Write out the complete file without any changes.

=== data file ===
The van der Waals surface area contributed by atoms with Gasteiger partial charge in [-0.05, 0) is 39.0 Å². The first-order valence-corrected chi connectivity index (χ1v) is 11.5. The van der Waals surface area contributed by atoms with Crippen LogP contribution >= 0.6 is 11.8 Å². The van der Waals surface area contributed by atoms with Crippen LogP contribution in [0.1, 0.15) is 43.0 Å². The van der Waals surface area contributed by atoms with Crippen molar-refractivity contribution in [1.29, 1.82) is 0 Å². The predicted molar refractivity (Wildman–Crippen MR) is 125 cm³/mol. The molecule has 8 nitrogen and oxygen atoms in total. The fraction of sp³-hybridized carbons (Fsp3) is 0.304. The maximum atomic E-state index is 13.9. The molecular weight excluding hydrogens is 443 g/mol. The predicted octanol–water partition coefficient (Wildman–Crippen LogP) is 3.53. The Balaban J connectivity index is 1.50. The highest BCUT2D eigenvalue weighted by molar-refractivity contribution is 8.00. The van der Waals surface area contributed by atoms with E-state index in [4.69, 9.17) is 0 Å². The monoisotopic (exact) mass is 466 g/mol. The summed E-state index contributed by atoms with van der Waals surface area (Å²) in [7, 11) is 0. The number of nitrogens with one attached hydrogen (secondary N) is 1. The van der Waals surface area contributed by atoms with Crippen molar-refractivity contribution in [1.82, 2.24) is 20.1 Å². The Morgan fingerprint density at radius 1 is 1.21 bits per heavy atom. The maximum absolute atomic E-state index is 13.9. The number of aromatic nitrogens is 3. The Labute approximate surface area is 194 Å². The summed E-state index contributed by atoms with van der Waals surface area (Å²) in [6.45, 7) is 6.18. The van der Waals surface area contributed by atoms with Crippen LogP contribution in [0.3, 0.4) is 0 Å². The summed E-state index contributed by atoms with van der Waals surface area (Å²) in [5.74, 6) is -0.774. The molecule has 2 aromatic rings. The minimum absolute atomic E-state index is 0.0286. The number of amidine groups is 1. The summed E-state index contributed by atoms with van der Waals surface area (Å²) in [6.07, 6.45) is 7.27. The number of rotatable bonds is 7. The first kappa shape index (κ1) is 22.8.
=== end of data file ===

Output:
The van der Waals surface area contributed by atoms with Gasteiger partial charge in [-0.05, 0) is 39.0 Å². The first-order valence-corrected chi connectivity index (χ1v) is 11.5. The van der Waals surface area contributed by atoms with Crippen LogP contribution >= 0.6 is 11.8 Å². The van der Waals surface area contributed by atoms with Crippen LogP contribution in [0.1, 0.15) is 43.0 Å². The van der Waals surface area contributed by atoms with Crippen molar-refractivity contribution in [1.29, 1.82) is 0 Å². The predicted molar refractivity (Wildman–Crippen MR) is 125 cm³/mol. The molecule has 8 nitrogen and oxygen atoms in total. The fraction of sp³-hybridized carbons (Fsp3) is 0.304. The maximum atomic E-state index is 13.9. The molecular weight excluding hydrogens is 443 g/mol. The predicted octanol–water partition coefficient (Wildman–Crippen LogP) is 3.53. The Balaban J connectivity index is 1.50. The highest BCUT2D eigenvalue weighted by molar-refractivity contribution is 8.00. The van der Waals surface area contributed by atoms with E-state index in [4.69, 9.17) is 0 Å². The monoisotopic (exact) mass is 466 g/mol. The summed E-state index contributed by atoms with van der Waals surface area (Å²) in [7, 11) is 0. The number of nitrogens with one attached hydrogen (secondary N) is 1. The van der Waals surface area contributed by atoms with Crippen molar-refractivity contribution in [1.82, 2.24) is 20.1 Å². The Morgan fingerprint density at radius 1 is 1.21 bits per heavy atom. The maximum absolute atomic E-state index is 13.9. The number of aromatic nitrogens is 3. The Labute approximate surface area is 194 Å². The summed E-state index contributed by atoms with van der Waals surface area (Å²) in [6.45, 7) is 6.18. The van der Waals surface area contributed by atoms with Crippen LogP contribution in [0.3, 0.4) is 0 Å². The summed E-state index contributed by atoms with van der Waals surface area (Å²) in [5.74, 6) is -0.774. The molecule has 2 aromatic rings. The minimum absolute atomic E-state index is 0.0286. The number of amidine groups is 1. The summed E-state index contributed by atoms with van der Waals surface area (Å²) in [6.07, 6.45) is 7.27. The number of rotatable bonds is 7. The first kappa shape index (κ1) is 22.8.